On the Third Day: Fermented and Fried Pork Ribs


Korakot Suriya-arporn
Will Blunt
Cured and Fried Ribs, Pickled Papaya, and Peanut Sambal
Cured and Fried Ribs, Pickled Papaya, and Peanut Sambal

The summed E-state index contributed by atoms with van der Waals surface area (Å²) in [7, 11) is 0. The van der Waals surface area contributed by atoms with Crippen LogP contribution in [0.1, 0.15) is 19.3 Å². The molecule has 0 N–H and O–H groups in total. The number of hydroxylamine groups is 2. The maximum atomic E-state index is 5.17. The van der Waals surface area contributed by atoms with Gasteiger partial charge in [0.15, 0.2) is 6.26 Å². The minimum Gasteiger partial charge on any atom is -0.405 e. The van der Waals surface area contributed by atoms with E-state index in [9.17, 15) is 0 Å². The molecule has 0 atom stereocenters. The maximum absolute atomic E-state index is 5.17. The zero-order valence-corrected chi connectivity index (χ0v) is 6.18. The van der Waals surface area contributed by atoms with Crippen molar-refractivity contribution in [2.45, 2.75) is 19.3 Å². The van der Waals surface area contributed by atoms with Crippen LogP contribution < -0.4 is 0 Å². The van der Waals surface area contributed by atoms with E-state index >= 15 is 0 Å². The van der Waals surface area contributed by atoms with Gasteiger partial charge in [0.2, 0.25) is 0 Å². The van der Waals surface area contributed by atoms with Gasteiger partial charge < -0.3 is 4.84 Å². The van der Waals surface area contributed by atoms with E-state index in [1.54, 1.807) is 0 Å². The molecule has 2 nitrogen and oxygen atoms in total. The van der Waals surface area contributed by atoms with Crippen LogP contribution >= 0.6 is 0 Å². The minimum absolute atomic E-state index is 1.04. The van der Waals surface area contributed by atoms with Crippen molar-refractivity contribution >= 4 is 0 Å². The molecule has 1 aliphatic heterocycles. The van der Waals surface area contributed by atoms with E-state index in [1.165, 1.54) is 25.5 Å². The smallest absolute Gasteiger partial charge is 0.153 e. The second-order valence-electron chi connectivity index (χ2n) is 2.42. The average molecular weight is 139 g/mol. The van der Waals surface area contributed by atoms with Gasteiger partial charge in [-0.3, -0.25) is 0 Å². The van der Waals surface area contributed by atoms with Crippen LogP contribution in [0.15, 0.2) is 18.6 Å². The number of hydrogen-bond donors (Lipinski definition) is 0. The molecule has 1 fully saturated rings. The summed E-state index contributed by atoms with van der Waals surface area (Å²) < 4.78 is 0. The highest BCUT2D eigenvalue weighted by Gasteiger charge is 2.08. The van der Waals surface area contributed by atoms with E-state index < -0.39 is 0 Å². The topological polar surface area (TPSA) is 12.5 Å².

At Noodle & Pie in New Orleans, Chef Brian Armour leans on traditional Thai technique to make boldly flavored, deep-fried pork ribs. In a style similar to Thai naem, Armour rubs ribs with a coarse paste of cooked rice, garlic, and salt, and he leaves them to ferment in a curing chamber at 65°C and 50 percent humidity for three days. In the meantime, lactobacillales and yeasts feed on the rice, tenderize the meat, and leave the ribs with a subtle tang. “In Thai culture, they wrap meat in banana leaves,” says Armour, who cures them in slightly-more-HACCP-friendly vacuum bags. “Creating an airless environment inside a vacuum bag prevents the yeasts and bacteria from being able to multiply and potentially ruin the finished product.” At pick-up, Armour throws the ribs into a fryer and dresses them with pickled papaya and peanut sambal. The plated ribs are crispy and toothsome with layered flavor—thanks to Thai cookery and its adopted home in New Orleans.


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